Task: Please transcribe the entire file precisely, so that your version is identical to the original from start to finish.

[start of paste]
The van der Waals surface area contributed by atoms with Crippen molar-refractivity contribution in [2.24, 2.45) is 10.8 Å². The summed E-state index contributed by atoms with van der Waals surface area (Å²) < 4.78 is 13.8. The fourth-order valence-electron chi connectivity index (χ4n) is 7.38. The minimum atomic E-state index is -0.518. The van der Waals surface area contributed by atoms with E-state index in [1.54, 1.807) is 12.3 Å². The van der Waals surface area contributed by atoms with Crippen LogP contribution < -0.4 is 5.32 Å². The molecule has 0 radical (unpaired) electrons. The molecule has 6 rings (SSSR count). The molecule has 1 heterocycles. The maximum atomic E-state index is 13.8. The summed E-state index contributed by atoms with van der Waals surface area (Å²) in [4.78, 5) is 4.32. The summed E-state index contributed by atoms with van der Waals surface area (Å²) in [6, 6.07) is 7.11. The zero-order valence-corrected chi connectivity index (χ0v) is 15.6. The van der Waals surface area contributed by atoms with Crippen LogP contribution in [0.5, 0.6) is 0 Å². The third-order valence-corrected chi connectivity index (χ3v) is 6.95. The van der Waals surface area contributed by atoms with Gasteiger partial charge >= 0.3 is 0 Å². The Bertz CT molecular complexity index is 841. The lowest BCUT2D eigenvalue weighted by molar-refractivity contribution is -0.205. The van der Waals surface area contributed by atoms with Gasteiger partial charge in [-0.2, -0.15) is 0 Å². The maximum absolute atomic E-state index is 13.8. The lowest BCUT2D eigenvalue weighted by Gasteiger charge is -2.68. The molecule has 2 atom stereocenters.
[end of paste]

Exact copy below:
The van der Waals surface area contributed by atoms with Crippen molar-refractivity contribution in [2.24, 2.45) is 10.8 Å². The summed E-state index contributed by atoms with van der Waals surface area (Å²) < 4.78 is 13.8. The fourth-order valence-electron chi connectivity index (χ4n) is 7.38. The minimum atomic E-state index is -0.518. The van der Waals surface area contributed by atoms with E-state index in [1.54, 1.807) is 12.3 Å². The van der Waals surface area contributed by atoms with Crippen LogP contribution < -0.4 is 5.32 Å². The molecule has 0 radical (unpaired) electrons. The molecule has 6 rings (SSSR count). The molecule has 1 heterocycles. The maximum atomic E-state index is 13.8. The summed E-state index contributed by atoms with van der Waals surface area (Å²) in [4.78, 5) is 4.32. The summed E-state index contributed by atoms with van der Waals surface area (Å²) in [6, 6.07) is 7.11. The zero-order valence-corrected chi connectivity index (χ0v) is 15.6. The van der Waals surface area contributed by atoms with Crippen LogP contribution in [0.5, 0.6) is 0 Å². The third-order valence-corrected chi connectivity index (χ3v) is 6.95. The van der Waals surface area contributed by atoms with Gasteiger partial charge >= 0.3 is 0 Å². The Bertz CT molecular complexity index is 841. The lowest BCUT2D eigenvalue weighted by molar-refractivity contribution is -0.205. The van der Waals surface area contributed by atoms with Gasteiger partial charge in [-0.2, -0.15) is 0 Å². The maximum absolute atomic E-state index is 13.8. The lowest BCUT2D eigenvalue weighted by Gasteiger charge is -2.68. The molecule has 2 atom stereocenters.